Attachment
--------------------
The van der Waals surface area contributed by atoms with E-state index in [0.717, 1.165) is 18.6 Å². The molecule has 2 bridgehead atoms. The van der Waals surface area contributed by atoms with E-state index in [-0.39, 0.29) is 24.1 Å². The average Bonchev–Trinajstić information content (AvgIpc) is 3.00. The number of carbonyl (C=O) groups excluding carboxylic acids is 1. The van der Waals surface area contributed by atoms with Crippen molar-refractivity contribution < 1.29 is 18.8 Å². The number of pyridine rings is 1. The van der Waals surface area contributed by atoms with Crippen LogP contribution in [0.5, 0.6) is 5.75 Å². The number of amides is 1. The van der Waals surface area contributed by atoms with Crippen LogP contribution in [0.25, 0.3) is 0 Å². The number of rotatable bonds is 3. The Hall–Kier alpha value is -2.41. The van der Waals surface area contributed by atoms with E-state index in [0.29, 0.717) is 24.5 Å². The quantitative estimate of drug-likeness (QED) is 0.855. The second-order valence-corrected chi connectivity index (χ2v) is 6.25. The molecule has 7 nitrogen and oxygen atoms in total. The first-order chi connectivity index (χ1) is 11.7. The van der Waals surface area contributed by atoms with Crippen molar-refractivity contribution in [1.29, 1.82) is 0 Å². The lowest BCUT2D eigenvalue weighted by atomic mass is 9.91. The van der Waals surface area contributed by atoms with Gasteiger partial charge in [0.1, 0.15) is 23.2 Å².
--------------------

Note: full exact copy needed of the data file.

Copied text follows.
The van der Waals surface area contributed by atoms with E-state index in [0.717, 1.165) is 18.6 Å². The molecule has 2 bridgehead atoms. The van der Waals surface area contributed by atoms with E-state index in [-0.39, 0.29) is 24.1 Å². The average Bonchev–Trinajstić information content (AvgIpc) is 3.00. The number of carbonyl (C=O) groups excluding carboxylic acids is 1. The van der Waals surface area contributed by atoms with Crippen molar-refractivity contribution < 1.29 is 18.8 Å². The number of pyridine rings is 1. The van der Waals surface area contributed by atoms with Crippen LogP contribution in [0.5, 0.6) is 5.75 Å². The number of amides is 1. The van der Waals surface area contributed by atoms with Crippen LogP contribution in [0.25, 0.3) is 0 Å². The number of rotatable bonds is 3. The Hall–Kier alpha value is -2.41. The van der Waals surface area contributed by atoms with E-state index in [0.29, 0.717) is 24.5 Å². The quantitative estimate of drug-likeness (QED) is 0.855. The second-order valence-corrected chi connectivity index (χ2v) is 6.25. The molecule has 7 nitrogen and oxygen atoms in total. The first-order chi connectivity index (χ1) is 11.7. The van der Waals surface area contributed by atoms with Crippen molar-refractivity contribution in [1.29, 1.82) is 0 Å². The lowest BCUT2D eigenvalue weighted by atomic mass is 9.91. The van der Waals surface area contributed by atoms with Gasteiger partial charge in [0.1, 0.15) is 23.2 Å².